Cutting Ohio State sports amid budget woes may not save much money
The women’s volleyball team at Ohio State had been playing for 12 years before the Big Ten decided to offer the sport to its members, and the Buckeyes’ 24 NCAA Tournament appearances are more than all but three conference teams.
The OSU program is one of the original 10 members of the conference, has placed 10 alumni into the university’s athletic hall of fame and is older than 12 of Ohio State’s 17 women’s sports teams.
So first-year women’s volleyball coach Jen Flynn Oldenburg knows, at least, that her program’s place in the annals of the Ohio State athletic department is secure.
And yet, in the current climate of economic uncertainty in the face of a global pandemic, there’s an element of apprehension lodged in the back of her mind.
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Ohio State is facing a revenue loss of up to $130.3 million without a fall football season, according to an official projection released by the university last week. How it will go about making up that difference and forging ahead with all 36 of its varsity sports is an open question.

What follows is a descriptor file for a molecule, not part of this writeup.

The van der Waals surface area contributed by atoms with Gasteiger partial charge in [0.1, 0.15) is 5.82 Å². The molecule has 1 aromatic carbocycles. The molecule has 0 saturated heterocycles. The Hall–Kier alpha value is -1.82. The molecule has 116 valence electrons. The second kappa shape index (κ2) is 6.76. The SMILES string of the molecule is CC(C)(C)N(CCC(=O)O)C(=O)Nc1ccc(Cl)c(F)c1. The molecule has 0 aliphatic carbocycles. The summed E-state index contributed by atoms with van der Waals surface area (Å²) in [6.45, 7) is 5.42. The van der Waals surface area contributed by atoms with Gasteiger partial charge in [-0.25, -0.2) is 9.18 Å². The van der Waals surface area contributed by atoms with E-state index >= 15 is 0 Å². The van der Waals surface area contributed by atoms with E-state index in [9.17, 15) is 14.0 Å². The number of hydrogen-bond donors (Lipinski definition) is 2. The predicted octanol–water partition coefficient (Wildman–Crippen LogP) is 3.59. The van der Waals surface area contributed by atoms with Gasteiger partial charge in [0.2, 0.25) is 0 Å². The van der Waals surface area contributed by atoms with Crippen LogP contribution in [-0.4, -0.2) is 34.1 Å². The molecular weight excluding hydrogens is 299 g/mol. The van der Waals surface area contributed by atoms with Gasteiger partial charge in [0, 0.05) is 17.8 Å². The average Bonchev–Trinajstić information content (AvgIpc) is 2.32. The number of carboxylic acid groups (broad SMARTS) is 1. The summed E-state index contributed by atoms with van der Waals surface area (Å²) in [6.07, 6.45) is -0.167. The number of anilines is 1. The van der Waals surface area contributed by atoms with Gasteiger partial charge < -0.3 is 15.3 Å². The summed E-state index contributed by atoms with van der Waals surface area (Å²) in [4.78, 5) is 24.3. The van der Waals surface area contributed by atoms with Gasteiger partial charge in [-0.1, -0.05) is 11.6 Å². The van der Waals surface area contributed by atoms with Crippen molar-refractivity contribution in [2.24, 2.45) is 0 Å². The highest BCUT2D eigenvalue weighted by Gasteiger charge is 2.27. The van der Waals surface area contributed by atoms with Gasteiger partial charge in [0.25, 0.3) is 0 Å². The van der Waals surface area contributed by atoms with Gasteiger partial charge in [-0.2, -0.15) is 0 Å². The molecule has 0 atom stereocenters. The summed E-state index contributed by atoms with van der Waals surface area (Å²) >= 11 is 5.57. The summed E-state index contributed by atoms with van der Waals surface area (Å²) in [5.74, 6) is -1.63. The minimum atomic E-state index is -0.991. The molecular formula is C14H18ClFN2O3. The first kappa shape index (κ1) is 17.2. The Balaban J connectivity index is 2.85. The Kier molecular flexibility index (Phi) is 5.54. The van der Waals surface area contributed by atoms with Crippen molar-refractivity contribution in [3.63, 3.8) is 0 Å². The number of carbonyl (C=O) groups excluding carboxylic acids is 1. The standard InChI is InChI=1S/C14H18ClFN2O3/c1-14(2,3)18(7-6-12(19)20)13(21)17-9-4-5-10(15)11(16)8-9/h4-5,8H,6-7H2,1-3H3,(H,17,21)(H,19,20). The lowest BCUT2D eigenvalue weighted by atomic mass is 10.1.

So, in short, is Oldenburg worried for the future of her sport? And what of her fellow Olympic-sport coaches?
“I feel like if I said ‘no,’ I’d be lying or fooling myself,” Oldenburg recently told The Dispatch. “I feel that volleyball is one of the premier sports in college athletics, so it makes me feel a little bit more comfortable.
“But this pandemic has gone on longer than anybody has anticipated. You don’t know what that’s going to mean years down the road.”
Like all universities during the pandemic, Ohio State’s athletic department has felt the budget pain. Unlike some other Power Five conference schools, though, including Big Ten member Iowa and NCAA power Stanford, OSU has not yet dropped any varsity sports.